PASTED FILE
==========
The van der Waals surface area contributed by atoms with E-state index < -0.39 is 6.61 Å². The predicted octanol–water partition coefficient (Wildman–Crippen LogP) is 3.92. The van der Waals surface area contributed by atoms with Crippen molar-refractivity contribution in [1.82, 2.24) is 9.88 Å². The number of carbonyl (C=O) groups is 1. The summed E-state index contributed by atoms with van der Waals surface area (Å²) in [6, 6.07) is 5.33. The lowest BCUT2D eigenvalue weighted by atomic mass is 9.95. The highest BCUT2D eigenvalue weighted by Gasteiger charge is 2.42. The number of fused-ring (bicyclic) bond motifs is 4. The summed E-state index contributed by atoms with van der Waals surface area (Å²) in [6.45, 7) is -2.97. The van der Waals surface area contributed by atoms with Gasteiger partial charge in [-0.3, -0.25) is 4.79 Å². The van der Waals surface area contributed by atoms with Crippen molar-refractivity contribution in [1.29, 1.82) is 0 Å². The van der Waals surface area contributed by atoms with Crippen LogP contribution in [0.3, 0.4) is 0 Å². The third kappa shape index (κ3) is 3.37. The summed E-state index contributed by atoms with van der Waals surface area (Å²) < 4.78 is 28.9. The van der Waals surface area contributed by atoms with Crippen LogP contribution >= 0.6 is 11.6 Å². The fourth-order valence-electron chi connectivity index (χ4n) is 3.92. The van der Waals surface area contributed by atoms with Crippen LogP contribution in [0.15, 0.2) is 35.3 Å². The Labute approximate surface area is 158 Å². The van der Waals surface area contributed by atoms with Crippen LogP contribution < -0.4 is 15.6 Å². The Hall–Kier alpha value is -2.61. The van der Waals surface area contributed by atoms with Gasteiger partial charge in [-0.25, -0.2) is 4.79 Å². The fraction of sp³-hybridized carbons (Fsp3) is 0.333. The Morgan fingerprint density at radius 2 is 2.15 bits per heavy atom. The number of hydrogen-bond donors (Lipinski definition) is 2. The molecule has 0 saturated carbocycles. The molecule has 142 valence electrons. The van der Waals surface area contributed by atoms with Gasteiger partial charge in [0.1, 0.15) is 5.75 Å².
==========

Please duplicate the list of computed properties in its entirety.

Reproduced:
The van der Waals surface area contributed by atoms with E-state index < -0.39 is 6.61 Å². The predicted octanol–water partition coefficient (Wildman–Crippen LogP) is 3.92. The van der Waals surface area contributed by atoms with Crippen molar-refractivity contribution in [1.82, 2.24) is 9.88 Å². The number of carbonyl (C=O) groups is 1. The summed E-state index contributed by atoms with van der Waals surface area (Å²) in [6, 6.07) is 5.33. The lowest BCUT2D eigenvalue weighted by atomic mass is 9.95. The highest BCUT2D eigenvalue weighted by Gasteiger charge is 2.42. The number of fused-ring (bicyclic) bond motifs is 4. The summed E-state index contributed by atoms with van der Waals surface area (Å²) in [6.45, 7) is -2.97. The van der Waals surface area contributed by atoms with Gasteiger partial charge in [-0.3, -0.25) is 4.79 Å². The van der Waals surface area contributed by atoms with Crippen molar-refractivity contribution in [1.29, 1.82) is 0 Å². The van der Waals surface area contributed by atoms with Crippen LogP contribution in [0.3, 0.4) is 0 Å². The third kappa shape index (κ3) is 3.37. The summed E-state index contributed by atoms with van der Waals surface area (Å²) < 4.78 is 28.9. The van der Waals surface area contributed by atoms with Crippen LogP contribution >= 0.6 is 11.6 Å². The fourth-order valence-electron chi connectivity index (χ4n) is 3.92. The van der Waals surface area contributed by atoms with Crippen LogP contribution in [0.15, 0.2) is 35.3 Å². The Labute approximate surface area is 158 Å². The van der Waals surface area contributed by atoms with Crippen LogP contribution < -0.4 is 15.6 Å². The Hall–Kier alpha value is -2.61. The van der Waals surface area contributed by atoms with Gasteiger partial charge in [-0.25, -0.2) is 4.79 Å². The fraction of sp³-hybridized carbons (Fsp3) is 0.333. The Morgan fingerprint density at radius 2 is 2.15 bits per heavy atom. The number of hydrogen-bond donors (Lipinski definition) is 2. The molecule has 0 saturated carbocycles. The molecule has 142 valence electrons. The van der Waals surface area contributed by atoms with Gasteiger partial charge in [0.1, 0.15) is 5.75 Å².